Paris, City of light, city of love, us poor provincials do occasionally manage to get up to the nation’s capital to drink in the heady cosmopolitan atmosphere of culture and pollution. So, last week, made it up to Paris to see Noel Gallagher, making up for the numerous times that I have missed Oasis. Of course, all journeys are excuses for putting pen to paper. Two Parisian offerings.
Friday 13/03/2015 – 2pm, walking down the Rue Dauphine, usual mixture of “typical” Parisian watering holes, a few less brothels than before though and a distinct hipster-inspired gentrification. I spotted a cheap hotel that I stayed in years ago. I remember writing this at the time.
1) Parisian Daze. (Sounds like the start of very clichéd story)
The synthetic ricochet of a cheap travel alarm, rising to crescendo in my still spinning head. The same synthetic noise made by those machines that support and monitor life in hospitals, and this morning I might just need to be connected to one . Oh please just plug me in, drug me up and send me off into a comfortable coma.
It is Monday morning in the Latin Quarter. My waking thoughts are dulled after a sleepless night of fighting off the bedbugs in a cheap cockroach room in a convenient cheap hotel that also rents by the hour for those kinds of people who only need an hour – or frequently less.
The peeling, nicotine-coloured wallpaper. The once, gaudy and tasteless floral pattern now yellow as a dried tobacco leaf, now as yellow as my fingertips. Waking in the half-light of purgatory, the morning sun dulled by the dubious dirty netting curtain, pinned across the window.
Waking, shaking with the breathless anxiety of four days non-stop smoking and drinking.
« Ten years,» we said. « We’ll meet up here in ten years and compare notes ». Who we are now. Who we were then, students in Paris, drinking in « Café Society », the left bank, St Germain des Près, the Latin Quarter – lolling round in cafés, spending our meagre grants on cheap wine and cigarettes – château plonk and packets of unfiltered Gauloises – their distinctive cigar like stench and their thick fog like smoke that hung heavy in bars. We, the great unwashed, sat back, sipping wine and drawing down great lungfuls of unfiltered smog. We philosophised, we criticised, we saw the world through the bottom of a glass and we changed the world imbued with wine and our own importance. Our naïve, sheltered, shuttered, narrow intellectual vision of the world. Middle class suburban kids playing at Jean Paul Sartre.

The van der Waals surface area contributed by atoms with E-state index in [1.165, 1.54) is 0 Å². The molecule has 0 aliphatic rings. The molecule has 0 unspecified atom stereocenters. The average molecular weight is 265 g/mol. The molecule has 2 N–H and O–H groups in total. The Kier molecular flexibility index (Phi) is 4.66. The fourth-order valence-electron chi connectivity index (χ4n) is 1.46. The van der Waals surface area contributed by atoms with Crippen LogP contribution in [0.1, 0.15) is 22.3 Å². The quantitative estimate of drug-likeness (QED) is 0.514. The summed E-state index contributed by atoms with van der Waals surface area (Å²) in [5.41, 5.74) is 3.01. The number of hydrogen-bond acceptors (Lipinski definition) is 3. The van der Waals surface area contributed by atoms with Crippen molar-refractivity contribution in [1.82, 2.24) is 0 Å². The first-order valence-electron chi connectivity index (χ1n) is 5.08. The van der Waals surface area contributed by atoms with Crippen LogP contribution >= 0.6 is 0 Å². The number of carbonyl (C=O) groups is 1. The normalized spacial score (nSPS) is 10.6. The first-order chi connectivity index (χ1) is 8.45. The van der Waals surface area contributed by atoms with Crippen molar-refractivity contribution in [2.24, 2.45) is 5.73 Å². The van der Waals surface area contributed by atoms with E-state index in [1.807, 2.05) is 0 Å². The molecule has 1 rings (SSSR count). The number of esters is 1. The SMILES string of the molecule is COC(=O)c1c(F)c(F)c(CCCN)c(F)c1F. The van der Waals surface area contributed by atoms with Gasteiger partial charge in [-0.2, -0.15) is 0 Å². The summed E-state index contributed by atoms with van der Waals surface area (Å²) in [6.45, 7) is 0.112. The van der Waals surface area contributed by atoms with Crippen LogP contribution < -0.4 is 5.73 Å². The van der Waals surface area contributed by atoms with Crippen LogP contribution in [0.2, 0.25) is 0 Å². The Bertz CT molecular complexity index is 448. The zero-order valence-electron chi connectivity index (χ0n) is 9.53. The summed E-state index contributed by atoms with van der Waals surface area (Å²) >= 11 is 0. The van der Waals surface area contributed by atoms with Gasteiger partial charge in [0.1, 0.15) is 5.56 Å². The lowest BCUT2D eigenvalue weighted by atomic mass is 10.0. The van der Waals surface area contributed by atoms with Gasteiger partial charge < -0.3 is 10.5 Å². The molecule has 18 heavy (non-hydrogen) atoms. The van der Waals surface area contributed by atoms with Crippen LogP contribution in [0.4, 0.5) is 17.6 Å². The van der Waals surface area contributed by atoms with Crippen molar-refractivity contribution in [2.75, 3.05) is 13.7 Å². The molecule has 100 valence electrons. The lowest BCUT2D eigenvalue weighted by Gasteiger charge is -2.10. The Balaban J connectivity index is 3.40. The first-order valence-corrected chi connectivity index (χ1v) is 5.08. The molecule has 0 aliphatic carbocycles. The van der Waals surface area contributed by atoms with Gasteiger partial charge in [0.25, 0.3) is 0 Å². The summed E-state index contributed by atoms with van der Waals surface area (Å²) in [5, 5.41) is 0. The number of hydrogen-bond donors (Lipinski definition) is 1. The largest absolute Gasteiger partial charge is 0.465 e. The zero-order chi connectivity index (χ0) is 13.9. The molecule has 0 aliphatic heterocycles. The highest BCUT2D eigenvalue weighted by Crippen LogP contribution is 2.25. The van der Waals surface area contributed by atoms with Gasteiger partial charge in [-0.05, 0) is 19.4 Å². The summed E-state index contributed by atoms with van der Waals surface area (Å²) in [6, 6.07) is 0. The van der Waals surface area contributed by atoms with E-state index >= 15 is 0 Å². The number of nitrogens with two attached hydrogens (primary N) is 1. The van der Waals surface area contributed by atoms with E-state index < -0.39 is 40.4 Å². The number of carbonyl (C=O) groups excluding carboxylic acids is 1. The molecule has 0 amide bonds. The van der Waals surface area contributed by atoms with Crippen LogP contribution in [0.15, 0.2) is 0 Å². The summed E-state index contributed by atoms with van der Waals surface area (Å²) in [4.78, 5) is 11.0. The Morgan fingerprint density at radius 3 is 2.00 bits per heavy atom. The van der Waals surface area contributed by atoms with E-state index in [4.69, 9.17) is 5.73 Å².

And here we are, ten years on, drunken heaps in a bedbug bedroom. In ten years we’ve cracked up, f***ed up, broken up and broken down. We’re tired of who we are, still unsure of who we want to be, all the time wishing that we were who we were. Life was simpler back then. Our only concern was scraping together a few Francs for the next drink …
Heading up the Rue Dauphine on my way to a photo exhibition at the Jeu de Paumes.
2) Art Exhibition.
Scurrying round a gallery like rats on roller-skates. Pictures hung in regimental lines on the medically white walls. Art on walls, there is something fulfilling about looking at neatly framed art on walls, and if you actually like what you see? Did you come here for the art or just for that feeling of self-satisfaction you get when walking round a gallery? No matter what is on the walls, it is the idea of communing with art and other art lovers. But I am with rats on roller skates, hurtling around, not taking the time to take it all in.
My question, what is worse than scurrying round an exhibition you love with art rats, when you want to prowl round feline fashion?
My first answer to my question – worse than being under the pressure of an indifferent entourage is actually having the time to saunter round an exhibition you loathe.
Wrong answer – for if you loathe the art on the walls, then the art has fulfilled it’s objective, it has unlocked some kind of emotion within you, and much as you loathe the art, you go back for more. There is that strange thing with loathing, like a crust on a healing wound, you know you mustn’t touch, but you scratch away until you finally peal back the crust to reveal the hole, the gash, the soft, pink layer beneath and you feel sore but relived.
No, worse than sauntering round an exhibition in a state of loathing is quite simply sauntering around in a complete state of indifference. I can stay, I can go, and I actually don’t care. I was curious enough to come in and I’ll at least stay here for a while to get my money’s worth and of course, use the toilet – the sculptural lines of the toilet fittings might actually be better than what is in the gallery.
And such was the case when I sauntered round the Parisian photo gallery « le Jeu de Paumes » for an exhibition dedicated to the work of Florence Henri.
Entitled « Mirror of the Avant Garde » it was just photo after photo of balls juxtaposed with mirrors. I always mistrust the term « avant garde » it just means someone has done something that no one has thought of before, but, in itself, that thing is of little interest or little artistic value.